Growth-critical authors and advocates of a post-growth society are often criticized on the grounds that some of their arguments appear open to appropriation by authoritarian nationalist and nativist racist forces. As such objections are often made in a polemical and overly generalised manner, often ultimately aiming to delegitimize growth-critical ideas as a whole, those being criticised often react with angry rejection. Nevertheless, supporters of Post-Growth and Degrowth are well advised to seriously reflext on whether and to what extent their own arguments are in fact amenable to such right-wing appropriation.
Two movements have emerged on either side of the Atlantic with the aim of transforming the economy in the U.S. and Europe –the new economy movement and the degrowth movement respectively. Both movements gained momentum after the financial crisis, and have since flourished nascent social movements composed of practitioners, academics, and activists loosely organized through informal networks and some organizational support. Both movements convene annual conferences that represent a hybrid of ideas and action, which capture their dual nature as movements pioneering alternative ideas but recognize the need to bring these alternatives to reality through action – activism, organizing, politics, grassroots initiatives, etc.read more
At the recent World Economic Forum (WEF), a gathering of business and political leaders in Davos, it was noteworthy that WEF Director, Klaus Schwab, attempted to integrate ‘time’ into his diagnosis of the ecological crisis. “Shorter terms of office cut time horizons for decision-makers. The urgent scientific message on climate change finds it hard to cut through the news cycle.”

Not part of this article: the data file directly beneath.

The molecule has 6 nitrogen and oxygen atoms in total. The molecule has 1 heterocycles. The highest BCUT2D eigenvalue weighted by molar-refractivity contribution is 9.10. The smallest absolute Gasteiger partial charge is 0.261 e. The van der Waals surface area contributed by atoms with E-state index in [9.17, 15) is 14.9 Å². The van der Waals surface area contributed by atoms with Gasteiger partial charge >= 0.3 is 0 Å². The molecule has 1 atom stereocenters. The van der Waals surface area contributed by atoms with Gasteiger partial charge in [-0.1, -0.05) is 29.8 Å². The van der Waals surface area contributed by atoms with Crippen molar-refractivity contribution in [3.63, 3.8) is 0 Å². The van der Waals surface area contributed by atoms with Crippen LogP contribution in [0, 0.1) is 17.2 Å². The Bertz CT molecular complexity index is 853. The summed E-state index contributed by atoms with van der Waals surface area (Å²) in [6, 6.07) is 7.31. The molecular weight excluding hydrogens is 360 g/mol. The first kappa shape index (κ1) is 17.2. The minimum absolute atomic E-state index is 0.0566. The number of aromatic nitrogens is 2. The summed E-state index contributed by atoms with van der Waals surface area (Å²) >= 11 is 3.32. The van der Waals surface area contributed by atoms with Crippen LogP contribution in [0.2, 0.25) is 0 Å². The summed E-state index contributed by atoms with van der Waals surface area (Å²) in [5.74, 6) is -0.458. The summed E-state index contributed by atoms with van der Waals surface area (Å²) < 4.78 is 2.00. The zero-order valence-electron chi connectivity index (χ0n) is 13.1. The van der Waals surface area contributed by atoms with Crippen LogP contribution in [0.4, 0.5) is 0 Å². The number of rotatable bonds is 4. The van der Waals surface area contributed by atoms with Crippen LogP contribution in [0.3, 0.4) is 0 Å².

A review of Giorgos Kallis’ new book
Although the number of publications about degrowth has been exploding in the last decade – with hundreds of articles as well as dozens of edited volumes and special issues already published – until now there had not been a single academic monograph systematically outlining what degrowth is all about. Of course, the broad contours of the concept of degrowth have been presented in several oft-cited articles and introduced in edited books or special issues. And with Degrowth: A Vocabulary for a New Era which has been translated in more than ten languages, the newly emerging degrowth spectrum of academics, activists and practitioners in Europe and around the world has settled on something resembling a definitive book. However, this edited volume explicitly did not provide a systematic, let alone coherent introduction, but rather a pluriverse of terms and concepts that are key to forming various degrowth visions.read more
The Support Group of the International Conferences on Degrowth for Ecological Sustainability and Social Equity met in Villarceaux, outside Paris, at the end of January. It was decided that the 7th International Degrowth Conference will take place in Manchester at the beginning of September 2020.
On March 15th 2019 a global climate strike organized by Fridays for Future took place in over 100 countries around the world, mobilizing over 1 million students to the streets. We asked 3 people from Vienna involved in different streams of the Austrian climate justice movement to share their perspectives on the event.
The topic of population growth is often omitted from any debate regarding environmental impact in all academic circles ranging from classical to heterodox. While it is undeniable that the global population is increasing and will continue to increase for some time, no serious address towards the seemingly obvious relationship between population growth and environmental degradation is directly discussed. While historical precedents exist for active population control, they are often seen as serving an ulterior motive and the topic of population control is generally treated as a taboo subject. It seems clear that the issue must be addressed, yet perhaps the solution does not require the discussion of population at all. This blog post will dive deeper into the population discussion and attempt to give some direction for the Degrowth community as to how to face this phenomena moving forward.
Ten years ago G20 leaders committed a staggering $5 trillion of public funds to rescue the banks and restore growth during the largest economic contraction in modern times. The economies of an unprecedented number of countries — and their associated environmental footprints — experienced very low growth over the decade that followed.read more